March of the Penquins -- We saw this and it was interesting, but gave the penquins too much human emotion. Who can say how a penquin feels? I think it goes to the lack of other good movies that this is doing so well.

We did see one EXCELLENT movie this summer: Crash, which was technically a 2004 film. Interesting characters, interesting stories, lots of surprises. Somebody, give Don Cheadle the Oscar, and then give him good characters to play. This man can do more silently walking down a hall than many another actor could with Shakespeare.

I also enjoyed Fantastic Four. I went for Ioan Gruffudd, and had low expectations. They were exceeded because it was funnier than I thought. It was a cute popcorn movie, and wisely marketed as such.

I realize I'm not in the target demographic anymore (18 - 34). Nor am I a male. But I am willing to spend my money to see a good movie. And I will go to a movie a week if there are movies I care to see. So, Hollywood Powers That Be, when you wake up and realize there are plenty of other people like me you should be thinking about, give me a call.

Saturday, September 03, 2005

Poor little Luis....

Yesterday, I realized bouncy little Luis the kitty (he with the soul patch, or so it looks), wasn't his bouncy self. He'd eaten a good breakfast, but then grew listless. When I picked him up, he seemed hotter than usual. Having had cats get sick on weekends, and with this being a holiday weekend in particular, I phoned the vet and took him in ASAP. He did have a fever, so they drew blood, gave him some fluid under the skin because he was also a little dehydrated from the fever, gave me some antibiotics and suggested I might have to forcefeed him because he'd need to keep his fluids up, giving me this wonking huge syringe to do it. I'm happy to say I didn't have to do that, because Luis ate on his own. The vet phoned back with the results of his blood work. He has an infection somewhere, although they couldn't tell if it was bacterial or viral. She was very pleased to hear he'd eaten on his own, and that the fever seemed to be going away. This morning, I'm happy to report that he's his regular bouncy self.

I did manage to get a little writing done, but I was also keeping an eye on Luis, so...not overly productive. I was going to go grocery shopping, but that fell by the wayside, too.

I've heard about writers who basically go off and live in the woods to write. I sometimes wish I could do that for a few days, but really, I'd rather be at home, even if it means I don't get to my writing because I've got a sick kitten who needs some TLC.

Thursday, September 01, 2005

When Flashbacks Work

Tonight, one of my all-time favorite movies is on TV, Good Morning, Miss Dove." It's about a stern teacher, "the terrible Miss Dove." What's great about this movies is that, in flashbacks, we discover how she came to be "the terrible Miss Dove," and how she influenced her students. If you think honor an old fashioned concept, this probably won't work for you, but I love it. This is one story where flashbacks don't just work, they're essential. You have to see Miss Dove in "the present" and then go back to get the full impact. Bonus feature: two characters are played by alumnae of The Dick Van Dyke Show, Jerry Paris and Richard Deacon.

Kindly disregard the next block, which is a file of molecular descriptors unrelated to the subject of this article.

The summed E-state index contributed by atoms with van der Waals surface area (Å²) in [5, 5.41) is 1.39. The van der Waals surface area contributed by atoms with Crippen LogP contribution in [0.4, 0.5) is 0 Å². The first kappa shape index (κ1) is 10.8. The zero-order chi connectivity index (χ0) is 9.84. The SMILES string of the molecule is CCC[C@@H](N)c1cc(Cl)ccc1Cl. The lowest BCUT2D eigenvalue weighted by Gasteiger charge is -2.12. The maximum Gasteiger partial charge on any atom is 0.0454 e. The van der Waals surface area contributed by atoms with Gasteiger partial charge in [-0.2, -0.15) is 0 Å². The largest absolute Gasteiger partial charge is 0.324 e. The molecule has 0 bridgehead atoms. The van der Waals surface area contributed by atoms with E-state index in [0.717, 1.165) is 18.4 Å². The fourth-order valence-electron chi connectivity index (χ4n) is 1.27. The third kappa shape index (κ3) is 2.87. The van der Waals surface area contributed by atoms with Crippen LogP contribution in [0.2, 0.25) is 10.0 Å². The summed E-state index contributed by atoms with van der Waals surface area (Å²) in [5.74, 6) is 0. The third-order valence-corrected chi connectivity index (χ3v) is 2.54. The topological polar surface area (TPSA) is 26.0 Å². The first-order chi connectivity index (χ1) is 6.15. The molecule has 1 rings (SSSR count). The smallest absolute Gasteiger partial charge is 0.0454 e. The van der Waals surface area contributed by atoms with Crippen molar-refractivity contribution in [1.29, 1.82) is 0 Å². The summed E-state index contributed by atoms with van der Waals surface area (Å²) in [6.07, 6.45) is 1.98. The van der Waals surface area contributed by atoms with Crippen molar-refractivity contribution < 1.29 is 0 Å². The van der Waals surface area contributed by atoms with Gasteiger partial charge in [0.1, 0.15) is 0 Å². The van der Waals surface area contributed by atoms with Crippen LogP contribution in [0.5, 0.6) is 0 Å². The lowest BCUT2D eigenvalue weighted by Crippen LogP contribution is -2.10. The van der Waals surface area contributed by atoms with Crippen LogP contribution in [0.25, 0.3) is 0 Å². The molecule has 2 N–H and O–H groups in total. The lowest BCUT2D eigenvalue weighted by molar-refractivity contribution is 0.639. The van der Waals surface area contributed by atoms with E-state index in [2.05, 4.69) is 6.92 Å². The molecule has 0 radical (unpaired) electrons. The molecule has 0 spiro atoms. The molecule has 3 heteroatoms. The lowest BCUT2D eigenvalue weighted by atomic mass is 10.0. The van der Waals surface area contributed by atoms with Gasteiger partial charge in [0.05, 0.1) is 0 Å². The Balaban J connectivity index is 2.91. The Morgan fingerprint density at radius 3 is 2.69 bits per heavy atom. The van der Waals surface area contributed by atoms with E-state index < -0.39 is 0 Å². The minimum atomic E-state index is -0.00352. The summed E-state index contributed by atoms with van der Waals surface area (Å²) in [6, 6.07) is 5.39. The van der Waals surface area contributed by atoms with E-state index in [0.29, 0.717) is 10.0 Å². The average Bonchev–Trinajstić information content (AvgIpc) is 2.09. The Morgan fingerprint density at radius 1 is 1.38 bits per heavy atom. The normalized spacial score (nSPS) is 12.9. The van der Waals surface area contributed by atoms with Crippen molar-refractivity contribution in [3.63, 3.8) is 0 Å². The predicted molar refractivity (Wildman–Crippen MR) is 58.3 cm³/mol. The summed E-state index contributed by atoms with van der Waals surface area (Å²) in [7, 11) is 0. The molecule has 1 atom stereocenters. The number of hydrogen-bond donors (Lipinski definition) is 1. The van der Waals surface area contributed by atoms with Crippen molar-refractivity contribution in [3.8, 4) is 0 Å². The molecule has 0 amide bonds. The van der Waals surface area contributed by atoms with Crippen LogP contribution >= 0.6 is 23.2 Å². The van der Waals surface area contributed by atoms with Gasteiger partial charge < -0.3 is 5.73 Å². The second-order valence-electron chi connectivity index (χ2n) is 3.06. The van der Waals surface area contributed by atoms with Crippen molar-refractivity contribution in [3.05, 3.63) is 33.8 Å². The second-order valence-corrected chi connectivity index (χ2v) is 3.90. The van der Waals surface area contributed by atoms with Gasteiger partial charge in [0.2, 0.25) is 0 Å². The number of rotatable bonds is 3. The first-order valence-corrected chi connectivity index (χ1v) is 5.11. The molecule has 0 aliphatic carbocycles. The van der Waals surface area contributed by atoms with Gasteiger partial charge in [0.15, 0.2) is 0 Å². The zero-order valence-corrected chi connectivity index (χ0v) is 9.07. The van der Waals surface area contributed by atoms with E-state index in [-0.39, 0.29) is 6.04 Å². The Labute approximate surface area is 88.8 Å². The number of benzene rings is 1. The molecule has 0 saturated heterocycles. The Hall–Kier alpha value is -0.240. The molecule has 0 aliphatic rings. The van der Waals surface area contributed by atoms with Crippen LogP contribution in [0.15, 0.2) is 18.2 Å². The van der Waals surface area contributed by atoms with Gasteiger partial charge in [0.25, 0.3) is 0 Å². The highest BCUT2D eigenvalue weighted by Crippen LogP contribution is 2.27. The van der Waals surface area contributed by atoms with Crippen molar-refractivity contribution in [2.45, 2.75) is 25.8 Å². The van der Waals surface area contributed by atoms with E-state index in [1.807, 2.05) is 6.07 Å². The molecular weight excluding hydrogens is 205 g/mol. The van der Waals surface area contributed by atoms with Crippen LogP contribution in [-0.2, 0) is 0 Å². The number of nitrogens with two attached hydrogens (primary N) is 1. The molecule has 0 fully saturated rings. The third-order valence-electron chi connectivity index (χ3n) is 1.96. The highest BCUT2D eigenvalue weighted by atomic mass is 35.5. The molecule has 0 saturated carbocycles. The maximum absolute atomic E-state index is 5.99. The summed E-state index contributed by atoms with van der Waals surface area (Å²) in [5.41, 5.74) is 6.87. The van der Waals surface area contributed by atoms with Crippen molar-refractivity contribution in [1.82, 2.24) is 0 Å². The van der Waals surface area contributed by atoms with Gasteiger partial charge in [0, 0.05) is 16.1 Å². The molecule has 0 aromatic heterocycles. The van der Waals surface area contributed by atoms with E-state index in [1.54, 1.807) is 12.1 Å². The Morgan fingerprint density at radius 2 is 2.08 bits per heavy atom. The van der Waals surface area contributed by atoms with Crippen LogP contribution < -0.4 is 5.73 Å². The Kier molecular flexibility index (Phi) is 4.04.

Also tonight: another "viewers' choice" episode of Stargate SG1. I tell ya, I am so kicking myself I overlooked this show for what, eight years? Richard Dean Anderson's cynical O'Neill is a hoot, and the perfect balance to Michael Shanks' justice-for-all Daniel Jackson. Great writing and especially GREAT continuity. They've had the same people involved since Day 1, and it shows. Any show that has me yelling "Kiss him! Kiss him!" because a guy's about to sacrifice himself after revealing his love (well, technically his symbiote's -- long story there) to Samantha Carter and then she doesn't and the episode ends with him being left behind to destroy the baddies and die in the process, and I'm tearing up.... Now *that's* a show!

I watched Prison Break. First hour -- slooooow. Second hour -- faster, better and YOUCH! I'll keep watching.

I finally got back to work on my own book last night. With everybody home and no real schedules yet, trying to write right now is like trying to write in Grand Central Station: possible, but not the most conducive to creativity. And I had hit a bit of a snag. I had to get from point A to point B in the plot and didn't want to do that via a lot of (static) discussion among the characters. I solved it (temporarily, anyway) by leaving one scene with a hint of what's going to happen at the end of the chapter. Next chapter begins where the action picks up. If I think I need to show the machinations, I'll put it in later. For now, it's more important for me to move on to the next part of the story.

Until 8 p.m., when it's TV Time!